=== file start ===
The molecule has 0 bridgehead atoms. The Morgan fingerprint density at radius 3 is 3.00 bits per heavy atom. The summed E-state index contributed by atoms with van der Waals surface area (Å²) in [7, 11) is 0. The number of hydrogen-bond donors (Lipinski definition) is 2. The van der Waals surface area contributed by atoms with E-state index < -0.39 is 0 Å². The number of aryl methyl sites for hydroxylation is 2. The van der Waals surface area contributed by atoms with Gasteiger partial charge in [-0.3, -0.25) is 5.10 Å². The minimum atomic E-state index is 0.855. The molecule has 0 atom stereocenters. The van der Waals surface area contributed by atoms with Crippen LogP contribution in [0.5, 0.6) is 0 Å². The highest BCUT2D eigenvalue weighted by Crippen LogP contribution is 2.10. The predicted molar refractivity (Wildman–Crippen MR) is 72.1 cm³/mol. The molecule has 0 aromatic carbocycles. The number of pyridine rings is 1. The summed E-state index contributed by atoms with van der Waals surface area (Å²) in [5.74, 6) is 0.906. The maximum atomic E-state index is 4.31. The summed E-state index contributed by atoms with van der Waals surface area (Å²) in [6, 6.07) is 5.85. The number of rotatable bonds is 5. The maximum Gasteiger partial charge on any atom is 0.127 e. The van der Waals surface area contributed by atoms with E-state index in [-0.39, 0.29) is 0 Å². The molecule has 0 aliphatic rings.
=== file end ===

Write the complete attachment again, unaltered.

The molecule has 0 bridgehead atoms. The Morgan fingerprint density at radius 3 is 3.00 bits per heavy atom. The summed E-state index contributed by atoms with van der Waals surface area (Å²) in [7, 11) is 0. The number of hydrogen-bond donors (Lipinski definition) is 2. The van der Waals surface area contributed by atoms with E-state index < -0.39 is 0 Å². The number of aryl methyl sites for hydroxylation is 2. The van der Waals surface area contributed by atoms with Gasteiger partial charge in [-0.3, -0.25) is 5.10 Å². The minimum atomic E-state index is 0.855. The molecule has 0 atom stereocenters. The van der Waals surface area contributed by atoms with Crippen LogP contribution in [0.5, 0.6) is 0 Å². The highest BCUT2D eigenvalue weighted by Crippen LogP contribution is 2.10. The predicted molar refractivity (Wildman–Crippen MR) is 72.1 cm³/mol. The molecule has 0 aromatic carbocycles. The number of pyridine rings is 1. The summed E-state index contributed by atoms with van der Waals surface area (Å²) in [5.74, 6) is 0.906. The maximum atomic E-state index is 4.31. The summed E-state index contributed by atoms with van der Waals surface area (Å²) in [6, 6.07) is 5.85. The number of rotatable bonds is 5. The maximum Gasteiger partial charge on any atom is 0.127 e. The van der Waals surface area contributed by atoms with E-state index in [-0.39, 0.29) is 0 Å². The molecule has 0 aliphatic rings.